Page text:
IMG_0448And personally, that’s where I struggle.  One of my duties at the local Humane Society is to train new volunteers, and I’ve probably mentored about two hundred people over the years.  I really don’t like doing it anymore, but we always need more volunteers and the only way to get them is to train the new people, so I keep at it.  I try my best to be patient and cheerful as I teach them the ins and outs of handling shelter dogs, but sometimes I worry that the person I’m mentoring can sense my resentment at having to spend so much time training them rather than just walking the dogs, which is what I really want to do.  And if they can, and their introduction to the Humane Society is dealing with my crabby and impatient self, am I really doing any good?

I think that’s the problem with being too quick to do what others want me to do, even when I’d much rather not.  I tend to over-commit in almost all areas of my life, and that sometimes leads to me being so stressed and resentful that I’m not really helping other people at all, and I’m certainly not helping myself.  As the old saying goes, “If you try to please everyone, you end up pleasing no one.”

I am slowly learning to try to find a balance between taking care of the needs of other people and taking care of myself.  I do like helping other people, and I think it is very important to do that whenever I can, but that doesn’t mean I have to automatically say “yes” to every request that comes my way.  If I really want to make a positive impact on the world around me, then I need to make sure that I have some time to recharge my batteries, and to do the things that feed my soul.  Because I can’t do a good job of taking care of anyone else if I don’t make sure I take care of myself as well.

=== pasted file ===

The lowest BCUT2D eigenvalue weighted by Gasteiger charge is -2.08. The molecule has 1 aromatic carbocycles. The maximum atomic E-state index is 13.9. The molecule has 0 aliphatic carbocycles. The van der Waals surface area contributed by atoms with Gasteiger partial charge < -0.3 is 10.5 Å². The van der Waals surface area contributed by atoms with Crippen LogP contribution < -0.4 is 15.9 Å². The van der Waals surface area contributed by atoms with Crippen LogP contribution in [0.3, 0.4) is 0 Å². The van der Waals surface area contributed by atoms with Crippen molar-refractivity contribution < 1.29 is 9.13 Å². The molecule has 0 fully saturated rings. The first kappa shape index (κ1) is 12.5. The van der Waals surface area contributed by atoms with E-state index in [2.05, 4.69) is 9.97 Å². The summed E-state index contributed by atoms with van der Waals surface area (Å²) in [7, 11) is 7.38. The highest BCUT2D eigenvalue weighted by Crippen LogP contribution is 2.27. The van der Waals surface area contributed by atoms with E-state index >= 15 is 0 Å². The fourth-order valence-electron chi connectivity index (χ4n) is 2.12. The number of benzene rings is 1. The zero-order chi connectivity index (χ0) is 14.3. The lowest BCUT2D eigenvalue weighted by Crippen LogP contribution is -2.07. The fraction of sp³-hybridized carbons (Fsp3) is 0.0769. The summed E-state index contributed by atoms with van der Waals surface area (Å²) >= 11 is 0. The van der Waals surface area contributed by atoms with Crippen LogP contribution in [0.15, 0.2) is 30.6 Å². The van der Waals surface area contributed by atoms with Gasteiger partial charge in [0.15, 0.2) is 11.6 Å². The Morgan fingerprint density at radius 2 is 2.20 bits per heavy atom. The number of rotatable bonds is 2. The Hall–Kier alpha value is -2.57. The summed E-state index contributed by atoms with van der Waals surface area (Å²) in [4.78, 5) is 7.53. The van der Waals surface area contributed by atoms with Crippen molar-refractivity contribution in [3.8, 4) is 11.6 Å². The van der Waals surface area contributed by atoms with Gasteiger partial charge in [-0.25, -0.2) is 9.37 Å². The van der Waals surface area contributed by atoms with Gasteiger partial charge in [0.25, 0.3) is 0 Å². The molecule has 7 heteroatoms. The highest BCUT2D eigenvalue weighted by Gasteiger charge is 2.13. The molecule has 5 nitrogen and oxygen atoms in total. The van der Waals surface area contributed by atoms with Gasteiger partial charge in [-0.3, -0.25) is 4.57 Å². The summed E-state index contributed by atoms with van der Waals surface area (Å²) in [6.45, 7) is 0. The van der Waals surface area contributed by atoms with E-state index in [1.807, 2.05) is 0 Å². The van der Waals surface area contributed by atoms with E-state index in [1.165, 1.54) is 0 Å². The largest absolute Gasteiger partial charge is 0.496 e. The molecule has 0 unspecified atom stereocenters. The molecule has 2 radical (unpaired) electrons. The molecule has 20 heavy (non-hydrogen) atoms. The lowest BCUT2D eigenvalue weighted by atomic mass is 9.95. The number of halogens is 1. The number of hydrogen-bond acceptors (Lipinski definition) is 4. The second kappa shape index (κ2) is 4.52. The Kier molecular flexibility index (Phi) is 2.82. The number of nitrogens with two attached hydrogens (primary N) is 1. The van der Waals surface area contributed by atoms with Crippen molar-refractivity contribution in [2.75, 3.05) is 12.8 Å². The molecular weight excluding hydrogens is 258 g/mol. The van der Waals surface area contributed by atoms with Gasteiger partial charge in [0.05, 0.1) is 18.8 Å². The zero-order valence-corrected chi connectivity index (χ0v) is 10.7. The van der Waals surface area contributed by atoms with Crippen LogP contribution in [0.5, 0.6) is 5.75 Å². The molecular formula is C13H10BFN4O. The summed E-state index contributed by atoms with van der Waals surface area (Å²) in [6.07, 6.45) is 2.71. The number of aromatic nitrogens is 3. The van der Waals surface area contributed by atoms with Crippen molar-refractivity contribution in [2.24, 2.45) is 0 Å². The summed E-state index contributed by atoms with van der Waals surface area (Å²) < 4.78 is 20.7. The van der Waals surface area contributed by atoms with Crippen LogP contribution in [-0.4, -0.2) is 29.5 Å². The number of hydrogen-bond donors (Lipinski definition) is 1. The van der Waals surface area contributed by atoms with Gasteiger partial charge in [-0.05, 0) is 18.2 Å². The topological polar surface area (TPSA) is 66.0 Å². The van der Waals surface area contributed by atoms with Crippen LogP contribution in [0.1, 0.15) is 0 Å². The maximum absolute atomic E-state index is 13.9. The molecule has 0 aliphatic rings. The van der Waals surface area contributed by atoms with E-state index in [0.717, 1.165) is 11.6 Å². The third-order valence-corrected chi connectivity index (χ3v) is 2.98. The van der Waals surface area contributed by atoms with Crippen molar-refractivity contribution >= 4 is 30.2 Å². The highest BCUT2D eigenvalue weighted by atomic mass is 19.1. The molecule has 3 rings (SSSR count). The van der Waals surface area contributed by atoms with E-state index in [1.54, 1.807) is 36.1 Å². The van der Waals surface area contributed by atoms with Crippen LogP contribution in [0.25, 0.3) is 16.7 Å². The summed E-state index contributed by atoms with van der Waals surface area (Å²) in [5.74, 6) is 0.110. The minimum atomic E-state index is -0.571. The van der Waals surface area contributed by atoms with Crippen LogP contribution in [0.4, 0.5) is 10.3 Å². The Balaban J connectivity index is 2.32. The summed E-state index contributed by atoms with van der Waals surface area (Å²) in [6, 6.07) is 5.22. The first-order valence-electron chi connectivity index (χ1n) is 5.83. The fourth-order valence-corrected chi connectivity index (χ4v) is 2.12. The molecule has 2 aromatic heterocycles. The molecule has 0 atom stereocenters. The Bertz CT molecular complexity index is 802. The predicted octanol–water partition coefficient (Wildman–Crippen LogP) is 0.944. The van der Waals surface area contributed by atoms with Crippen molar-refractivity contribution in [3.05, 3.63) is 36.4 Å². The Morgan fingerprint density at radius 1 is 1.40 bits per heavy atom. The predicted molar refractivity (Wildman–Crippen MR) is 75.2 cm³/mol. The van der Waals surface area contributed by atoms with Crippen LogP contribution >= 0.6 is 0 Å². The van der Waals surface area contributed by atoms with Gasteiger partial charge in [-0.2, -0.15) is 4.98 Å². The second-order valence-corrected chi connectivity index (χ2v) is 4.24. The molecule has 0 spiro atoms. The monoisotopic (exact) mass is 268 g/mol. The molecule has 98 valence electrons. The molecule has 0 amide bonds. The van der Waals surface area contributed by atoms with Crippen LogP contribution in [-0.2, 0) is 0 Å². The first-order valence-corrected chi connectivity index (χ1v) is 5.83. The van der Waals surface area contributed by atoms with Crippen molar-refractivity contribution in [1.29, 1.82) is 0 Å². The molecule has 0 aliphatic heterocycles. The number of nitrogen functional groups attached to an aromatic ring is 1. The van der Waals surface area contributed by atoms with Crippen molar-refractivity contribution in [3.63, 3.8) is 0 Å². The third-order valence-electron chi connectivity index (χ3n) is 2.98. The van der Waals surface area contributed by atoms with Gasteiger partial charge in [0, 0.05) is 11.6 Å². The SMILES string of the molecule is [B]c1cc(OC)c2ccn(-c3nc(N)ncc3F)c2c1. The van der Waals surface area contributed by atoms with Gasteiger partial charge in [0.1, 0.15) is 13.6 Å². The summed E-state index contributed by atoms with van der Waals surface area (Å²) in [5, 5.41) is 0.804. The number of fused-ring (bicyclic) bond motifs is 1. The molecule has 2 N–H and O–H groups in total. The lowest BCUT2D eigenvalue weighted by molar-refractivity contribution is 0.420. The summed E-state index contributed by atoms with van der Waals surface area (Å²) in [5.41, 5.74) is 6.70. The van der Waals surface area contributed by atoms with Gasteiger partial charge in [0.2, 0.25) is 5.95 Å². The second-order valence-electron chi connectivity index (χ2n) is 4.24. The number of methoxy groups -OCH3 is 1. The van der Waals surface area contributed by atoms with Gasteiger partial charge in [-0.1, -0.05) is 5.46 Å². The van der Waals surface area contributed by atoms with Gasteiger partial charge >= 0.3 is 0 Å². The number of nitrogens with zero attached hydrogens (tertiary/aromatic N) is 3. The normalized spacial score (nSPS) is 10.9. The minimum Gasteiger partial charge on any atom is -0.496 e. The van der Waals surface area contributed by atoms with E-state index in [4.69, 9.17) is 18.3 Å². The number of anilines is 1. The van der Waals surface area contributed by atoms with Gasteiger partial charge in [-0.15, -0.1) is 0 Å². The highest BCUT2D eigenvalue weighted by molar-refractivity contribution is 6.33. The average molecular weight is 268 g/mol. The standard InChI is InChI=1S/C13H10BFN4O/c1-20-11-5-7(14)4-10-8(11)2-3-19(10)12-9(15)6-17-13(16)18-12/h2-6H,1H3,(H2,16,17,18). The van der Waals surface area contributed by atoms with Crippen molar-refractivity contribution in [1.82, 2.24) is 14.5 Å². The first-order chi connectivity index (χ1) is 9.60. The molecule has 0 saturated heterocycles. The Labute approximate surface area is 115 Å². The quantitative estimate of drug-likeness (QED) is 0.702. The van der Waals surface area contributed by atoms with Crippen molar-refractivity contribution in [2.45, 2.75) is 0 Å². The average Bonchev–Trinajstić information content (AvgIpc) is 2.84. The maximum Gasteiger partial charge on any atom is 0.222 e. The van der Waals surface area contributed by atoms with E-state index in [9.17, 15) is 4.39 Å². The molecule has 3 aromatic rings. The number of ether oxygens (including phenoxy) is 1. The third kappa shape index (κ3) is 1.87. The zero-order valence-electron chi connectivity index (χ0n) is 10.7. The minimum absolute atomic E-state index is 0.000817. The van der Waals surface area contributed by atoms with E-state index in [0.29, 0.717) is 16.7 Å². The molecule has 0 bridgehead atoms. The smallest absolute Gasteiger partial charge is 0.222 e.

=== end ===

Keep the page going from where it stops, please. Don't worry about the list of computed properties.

Be Nice

IMG_0048My husband and I tried a new restaurant the other night, and at first, we liked it very much.  Our waitress was friendly and knowledgable, the food was very good, and the atmosphere was great, as long as you ignored the young man in the chef’s jacket who occasionally wandered around the dining room, scowling at everything and everyone he saw.   After we had paid our bill, we stopped in the bar area to watch the last inning of the Cardinal game on the TV, and my husband chatted briefly with a few people who were also watching the game.  It all seemed friendly enough until the guy in the chef’s jacket walked by, rolled his eyes at us and muttered something under his breath.  I couldn’t catch exactly what he said, but I certainly caught that it wasn’t anything nice.

I thought it was odd that a restaurant would employ someone who was so surly to its customers until I checked its website and discovered that the man was actually a co-owner.   And that’s too bad, because even though we really liked the food and atmosphere at his restaurant, the co-owner’s rude behavior made such a bad impression that I doubt seriously if we will ever go back.  Maybe he was having a bad day, or maybe he was annoyed because his restaurant was only half full, or maybe he was offended that we were simply standing in the bar, watching the game, rather than ordering more drinks.  I honestly don’t know.  But I do know that, if he had just made the effort to be even a little bit nice, we would definitely have been repeat customers.

Because being nice matters.  If we want people to shop at our stores, eat at our restaurants, join in our groups,  help our causes, and or simply be our friends, we have to be nice to them.  If we want to draw people to us, we have to show them the same common decency and courtesy that we want others to show us.   Rudeness, anger and hostility, even when we believe it’s justified, does nothing more than drive people away.  Always has and always will.

I believe that something as simple as being nice can help build the bridges that are so desperately needed to help people with different values and beliefs connect and communicate.  I know I am always willing to listen to someone else’s point of view, even a point of view that I believe is absolutely wrong, as long as the speaker isn’t resorting to ridicule or verbal attacks to make his or her point.  Being nice doesn’t mean not being passionate about our beliefs; it just means not using our beliefs as an excuse to be cruel to people who don’t happen to share them.

Being nice is about connecting with other people.  It’s about living peacefully with those who are different from us.  It’s about creating a life for ourselves full of interesting and diverse people who can support us, our families, our businesses, our causes, etc., if we can just remember to treat them the same way we want to be treated.  We all lose our tempers sometimes, and we all have our bad days, but that doesn’t mean we can’t always, always try to do better.  So please, let’s just be nice……